w5
L1 (L2)
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EXAM: one week
This week: Ch 4 symbolizations, review
I. Concepts and Tables
 The Idea: Each deductive notion from chapter 1 (like "is valid") can be more precisely phrased when we say what is possible in terms of table rows.

Easy example:
Either Albert or Carola won the pick 3.
Albert didn't win.
Thus Carol won.
As far as this example goes there are only four sorts of possibility to consider.
They both win
He wins, but she doesn't
She wins but he doesn't
Neither of the two win.
And there's
NO possiblity that premises are true and the conclusion false.
 Homework Questions?
 Informal Proofs!
 You do:
Give a proof that answers this question:
Can a sentence of the form P&Q be logically true while either of P and Q are not logically true?
next....
II. Symbolizations
A. Expressive Completeness
 We have a bunch of connectives.
Why not more?
For instance one could have a single connective to express "neither P nor Q". We might write this as 'P$Q' and could give it the following truth table.

P 
Q 
P$Q 
row one: 
T 
T 
F 
row two: 
T 
F 
F 
row three: 
F 
T 
F 
row four: 
F 
F 
T 
But we don't need this. We can just say '~P&~Q'.
Are there any connectives that we couldn't define from
those we already have?
Back in chapter two, though, we saw that there were certain connectives, nontruth functional ones, which could not be symbolized in SL. Thus, there are limitations to the expressive power of SL.
However,...
it's worth pointing out that SL can express any truth function. What this means can best be seen by way of example.
Think about the following table for a "mystery" sentenceform '???':
P 
Q 
R 

??? 
T 
T 
T 

T 
T 
T 
F 

F 
T 
F 
T 

T 
T 
F 
F 

F 
F 
T 
T 

F 
F 
T 
F 

F 
F 
F 
T 

F 
F 
F 
F 

F 
next...
2. We need to remember all those things on our list:
Don't forget our big list.
next...
3. Harder Symbolizations: remember our ideas:
 commas mark the main connective (sometimes)

grouping rules
When one has a sentence of form: 
Then: 
Example (Hybrid): 
Symbolization: 
If P, then Q 
Antecedent is P 
If A and B, then C. 
(A&B)>C 
Either P or Q 
First disjunct is P 
Either both A and B, or C. 
(A&B)vC 
Both P and Q 
First conjunct is P 
Both if A then B, and C. 
(A>B)&C 
4. Examples using
A,B,C for Austria wins a gold, Britain wins a gold, Canada wins a gold
1. Britain wins a gold only if both Canada and Austria do.
2. If Britain wins a gold, then neither of the other two wins.
3. Provided Austria and Britian don't both win, at least one of Britain and Canada does win.
4. Either Britain's winning is a necessary condition for Canada to win or Britain's winning is a sufficient condition for Canada to win.
Homework
next (let's get started on some stuff from 4.3).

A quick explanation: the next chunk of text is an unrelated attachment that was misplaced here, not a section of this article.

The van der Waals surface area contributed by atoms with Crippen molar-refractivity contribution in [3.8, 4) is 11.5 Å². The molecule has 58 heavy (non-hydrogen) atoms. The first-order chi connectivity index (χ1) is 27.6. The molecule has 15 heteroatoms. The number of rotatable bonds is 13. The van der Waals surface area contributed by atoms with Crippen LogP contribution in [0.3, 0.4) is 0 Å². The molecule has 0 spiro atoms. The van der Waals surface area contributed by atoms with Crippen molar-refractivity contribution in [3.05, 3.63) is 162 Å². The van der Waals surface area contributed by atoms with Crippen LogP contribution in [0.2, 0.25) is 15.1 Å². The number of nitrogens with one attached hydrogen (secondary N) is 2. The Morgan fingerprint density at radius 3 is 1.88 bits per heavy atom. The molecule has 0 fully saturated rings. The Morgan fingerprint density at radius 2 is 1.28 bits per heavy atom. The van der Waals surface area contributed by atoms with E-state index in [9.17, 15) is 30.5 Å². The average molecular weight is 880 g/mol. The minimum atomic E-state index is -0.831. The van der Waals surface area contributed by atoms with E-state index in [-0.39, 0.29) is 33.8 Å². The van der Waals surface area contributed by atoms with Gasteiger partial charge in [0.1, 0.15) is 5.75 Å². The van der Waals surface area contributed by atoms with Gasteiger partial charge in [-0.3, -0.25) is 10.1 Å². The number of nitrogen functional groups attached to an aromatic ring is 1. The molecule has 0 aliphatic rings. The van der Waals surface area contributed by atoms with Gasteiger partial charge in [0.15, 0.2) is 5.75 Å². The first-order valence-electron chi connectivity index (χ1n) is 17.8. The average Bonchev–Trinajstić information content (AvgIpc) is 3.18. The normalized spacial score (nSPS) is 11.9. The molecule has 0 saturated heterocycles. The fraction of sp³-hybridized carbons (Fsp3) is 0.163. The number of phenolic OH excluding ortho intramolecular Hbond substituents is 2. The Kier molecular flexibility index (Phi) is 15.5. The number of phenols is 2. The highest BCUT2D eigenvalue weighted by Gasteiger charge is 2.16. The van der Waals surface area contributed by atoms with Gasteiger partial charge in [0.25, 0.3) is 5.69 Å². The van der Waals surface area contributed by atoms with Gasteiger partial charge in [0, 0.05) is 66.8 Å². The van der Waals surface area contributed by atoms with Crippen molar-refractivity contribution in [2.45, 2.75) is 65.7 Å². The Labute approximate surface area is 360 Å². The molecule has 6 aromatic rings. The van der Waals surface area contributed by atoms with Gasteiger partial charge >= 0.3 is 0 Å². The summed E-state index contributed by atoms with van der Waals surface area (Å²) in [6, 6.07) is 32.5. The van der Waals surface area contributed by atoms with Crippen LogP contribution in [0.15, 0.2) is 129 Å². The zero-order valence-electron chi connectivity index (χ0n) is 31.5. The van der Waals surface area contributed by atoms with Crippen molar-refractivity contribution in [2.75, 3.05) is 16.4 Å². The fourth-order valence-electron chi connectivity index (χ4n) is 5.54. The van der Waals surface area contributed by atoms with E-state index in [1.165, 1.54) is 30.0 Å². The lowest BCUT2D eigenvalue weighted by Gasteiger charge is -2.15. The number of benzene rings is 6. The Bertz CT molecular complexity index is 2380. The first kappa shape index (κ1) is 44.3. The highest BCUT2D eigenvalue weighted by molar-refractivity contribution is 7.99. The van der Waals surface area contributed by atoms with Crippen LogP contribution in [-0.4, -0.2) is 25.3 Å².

I. Symbolizations
A. Rember to break down into easier pieces.
Example:
If Sam runs numbers and ignores the IRS, then he either gets caught or gets lucky.
Which is...
If R and I, then either C or L.
Finally
We see '>' as the main connective and write
(R&I)>(CvL)
B. Counting
A,B,C for Austria wins a gold, Britain wins a gold, Canada wins a gold
1. At least one team wins a gold.
2. At least two teams win a gold.
3. Exactly one team wins a gold.
4. At most two teams win a gold.
5.
Brute force method:
For 4 above there's the easy way to do it.
~(A&(B&C))
Or you can go through all the possibilities to make at most two teams win.
Row 2 or Row 3 or Row 4 ... .
But for many cases this "brute force" method will work just fine: 3. is an example.
A,B,C for Austria wins a gold, Britain wins a gold, Canada wins a gold
6. You do:
 At least one team wins.
 At most one team wins.
 Exactly two teams win.
next...
II. Controversies
 "Or" of English vs. 'v' of SL ... I'll not add anything more. I've had my time and there is 4.3. Further thoughts?
 Is there an English Material conditional?
3. But think about one last
example:
If G.W.Bush is a philosopher, then Halpin can jump over the moon.
O.K. Obviously false
right?
Not so fast.
This one has false antecedent, "G.W.Bush is a philsopher" and false consequent, "Halpin can jump over the moon".
A material conditional is true in that case. So, this is a problem.
What to do?
 Note that a sentence can be unworthy (wrong to assert) without being false.
 it may be unworthy because it is useless ("All beatified trees are trees")
 it may be impolite ("you need a shower" said to a stanger)
 and, most importantly, it may be misleading but true ("Either George or Laura Bush is Human")
So, just because a sentence seems strange, wrong, misleading, is not reason enough to think it wrong.
Maybe our Bush is a philosopher example is like that...
 It may help to think of our example

If G.W.Bush is a philosopher, then Halpin can jump over the moon. 
in terms of another example:

If G.W.Bush is a philosopher, then I'm a monkey's uncle. 
which is a backhanded way of saying that George is no philosopher. Notice that this requires the monkey's uncle conditional to be true when antecedent and consequent are false.
 And, for one last sort of case, consider this schema:

If ..., then ...., else all bets are off. 
This fits nicely with the material conditional.
one last thing...
III. Mock Exam
A. Which of the following are sentences? Which have main connective '>'? Which have form P>~Q?
 A~>B
 A>~B
 ~A>~B
 (L>J)>(P~R)
 (L>J)>~(P>~R)


B. Do some table tests.
 Is 'S>(K&S)' logically true?
 Is 'J=(J&K), ~K therefore ~J' valid?
 Is '~S>T' logically equivalent to 'S>~T'?
C. Symbolize
A,B,C for Austria wins a gold, Britain wins a gold, Canada wins a gold
 If Austria wins, then neither of the other two win.
 Unless Austria wins, both Britain and Canada win.
 Austria wins only if either Britain or Canada wins.
 Canada's winning is a sufficient condition for Britain to win.
 Canada wins if not both of Austria and Canada win.
D. Prove that if P&Q is logically true, then P is also logically true.